To whomever needs to hear this: doing more work per unit time may increase one’s efficiency, but has nothing to do with rigor.
Rigor is more aptly characterized by the negotiation of complexity; the analysis and evaluation of diverse viewpoints using evidence; problem-solving with empathy in the face of uncertainty; or designing for optimization.
In addition to lying to students about how well it prepares them for post-secondary endeavors, the volume-as-rigor approach fails to build lifelong learning dispositions by perverting the very process of learning itself.
Instead, the approach serves as the next sorting mechanism because students’ survival of this transition period proves they “can handle” AP or IB/DP courses later in high school.
I find there is truth to this, but not because these advanced courses are more authentically rigorous.
First-year undergraduate courses, particularly in STEM, share the goal of weeding out “unfit” students, and the process is more ruthless at the university level.
You can read a summary of how I worked with my Massachusetts colleagues to address rigor-as-volume and other programmatic issues back in the late nineties.
I wish I could say that those issues no longer exist, but our methods could easily apply to many schools today.
A third programmatic perversion of rigor occurs later in high school.
Authentic rigor plateaus after Grade 10, and students who successfully negotiated the rites of passage in Grades 8-10 are insufficiently challenged.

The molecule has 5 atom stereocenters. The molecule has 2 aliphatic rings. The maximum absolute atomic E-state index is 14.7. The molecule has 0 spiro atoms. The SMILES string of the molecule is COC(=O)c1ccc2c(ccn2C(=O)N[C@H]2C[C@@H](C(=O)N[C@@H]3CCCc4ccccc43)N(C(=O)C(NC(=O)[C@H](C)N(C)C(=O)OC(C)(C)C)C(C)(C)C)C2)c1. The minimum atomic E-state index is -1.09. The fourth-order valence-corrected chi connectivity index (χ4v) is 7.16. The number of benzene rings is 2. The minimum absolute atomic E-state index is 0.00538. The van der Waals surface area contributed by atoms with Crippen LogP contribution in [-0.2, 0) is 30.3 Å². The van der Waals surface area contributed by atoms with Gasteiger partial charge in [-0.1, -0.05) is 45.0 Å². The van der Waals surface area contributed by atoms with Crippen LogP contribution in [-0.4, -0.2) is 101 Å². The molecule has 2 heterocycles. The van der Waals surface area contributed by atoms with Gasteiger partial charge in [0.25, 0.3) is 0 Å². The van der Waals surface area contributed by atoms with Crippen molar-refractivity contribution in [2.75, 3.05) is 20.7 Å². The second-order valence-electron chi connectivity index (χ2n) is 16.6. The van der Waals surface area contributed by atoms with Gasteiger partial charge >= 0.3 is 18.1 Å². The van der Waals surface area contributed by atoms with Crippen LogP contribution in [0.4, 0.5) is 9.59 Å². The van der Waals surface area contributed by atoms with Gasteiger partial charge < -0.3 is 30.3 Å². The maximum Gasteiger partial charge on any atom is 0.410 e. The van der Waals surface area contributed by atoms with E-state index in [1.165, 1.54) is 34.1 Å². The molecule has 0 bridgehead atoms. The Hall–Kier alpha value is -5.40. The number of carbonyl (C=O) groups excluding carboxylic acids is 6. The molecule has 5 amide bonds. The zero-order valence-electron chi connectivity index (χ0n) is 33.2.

This phenomenon exists even in AP and advanced classes, where volume of work rather than developmentally-appropriate intellectual challenge continues to drive curricula.
Students were sorted for what purpose, then?
To do more of the same, just in different courses?
There is nothing more indicative of the factory model of schooling than this slog of low-grade task completion for it’s own sake.
And the perpetuation of homogeneity cannot possibly serve diverse populations.
I truly believe this plateau is partly responsible for the documented erasure of critical thinking gains by the end of high school.
Unfortunately, this upper-secondary plateau has persisted for so long, and is so veiled by the prestige of the exam courses society craves, that it becomes a lightning rod in conversation.
Speaking from personal experience, it is impossible to question the rigor of IB/DP, AP or favorite teacher-designed electives in Grades 11-12 without incurring the wrath of many adults.
Teachers, parents & administrators believe these courses represent the highest level of achievement at their school, and point only to the standardized exam as evidence of rigor.
Oddly, they justify the rigor of the course whether student scores are consistently high or low.
And the lack of an AP designation in a given subject at a given school effectively devalues the subject matter for older students.